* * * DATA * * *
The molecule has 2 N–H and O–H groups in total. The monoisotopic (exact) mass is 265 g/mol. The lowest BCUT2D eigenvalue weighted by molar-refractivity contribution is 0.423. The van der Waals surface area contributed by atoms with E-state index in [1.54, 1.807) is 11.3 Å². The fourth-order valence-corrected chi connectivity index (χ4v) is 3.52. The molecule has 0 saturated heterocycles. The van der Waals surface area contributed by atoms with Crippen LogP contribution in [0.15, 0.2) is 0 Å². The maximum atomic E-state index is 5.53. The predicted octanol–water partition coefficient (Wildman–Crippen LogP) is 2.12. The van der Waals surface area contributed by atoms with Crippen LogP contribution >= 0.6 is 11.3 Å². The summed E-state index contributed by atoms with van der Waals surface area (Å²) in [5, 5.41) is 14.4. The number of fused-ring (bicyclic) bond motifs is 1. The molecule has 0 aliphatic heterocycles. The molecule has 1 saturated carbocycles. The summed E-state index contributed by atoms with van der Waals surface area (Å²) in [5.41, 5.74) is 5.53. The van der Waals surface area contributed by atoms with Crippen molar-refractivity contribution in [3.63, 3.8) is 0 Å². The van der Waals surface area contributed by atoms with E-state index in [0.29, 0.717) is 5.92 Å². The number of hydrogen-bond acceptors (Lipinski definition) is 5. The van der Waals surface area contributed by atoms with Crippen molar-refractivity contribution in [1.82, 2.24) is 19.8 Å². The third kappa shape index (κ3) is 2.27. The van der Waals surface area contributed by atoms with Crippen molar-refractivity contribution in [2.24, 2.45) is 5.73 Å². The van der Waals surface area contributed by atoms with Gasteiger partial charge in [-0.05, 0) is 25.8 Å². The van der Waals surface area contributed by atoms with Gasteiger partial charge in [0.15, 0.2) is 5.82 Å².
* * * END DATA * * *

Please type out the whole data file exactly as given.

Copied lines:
The molecule has 2 N–H and O–H groups in total. The monoisotopic (exact) mass is 265 g/mol. The lowest BCUT2D eigenvalue weighted by molar-refractivity contribution is 0.423. The van der Waals surface area contributed by atoms with E-state index in [1.54, 1.807) is 11.3 Å². The fourth-order valence-corrected chi connectivity index (χ4v) is 3.52. The molecule has 0 saturated heterocycles. The van der Waals surface area contributed by atoms with Crippen LogP contribution in [0.15, 0.2) is 0 Å². The maximum atomic E-state index is 5.53. The predicted octanol–water partition coefficient (Wildman–Crippen LogP) is 2.12. The van der Waals surface area contributed by atoms with Crippen LogP contribution >= 0.6 is 11.3 Å². The summed E-state index contributed by atoms with van der Waals surface area (Å²) in [5, 5.41) is 14.4. The number of fused-ring (bicyclic) bond motifs is 1. The molecule has 0 aliphatic heterocycles. The molecule has 1 saturated carbocycles. The summed E-state index contributed by atoms with van der Waals surface area (Å²) in [5.41, 5.74) is 5.53. The van der Waals surface area contributed by atoms with Crippen molar-refractivity contribution in [3.63, 3.8) is 0 Å². The van der Waals surface area contributed by atoms with E-state index in [0.29, 0.717) is 5.92 Å². The number of hydrogen-bond acceptors (Lipinski definition) is 5. The van der Waals surface area contributed by atoms with Crippen molar-refractivity contribution in [1.82, 2.24) is 19.8 Å². The third kappa shape index (κ3) is 2.27. The van der Waals surface area contributed by atoms with Crippen molar-refractivity contribution in [2.24, 2.45) is 5.73 Å². The van der Waals surface area contributed by atoms with Gasteiger partial charge in [-0.05, 0) is 25.8 Å². The van der Waals surface area contributed by atoms with Gasteiger partial charge in [0.15, 0.2) is 5.82 Å².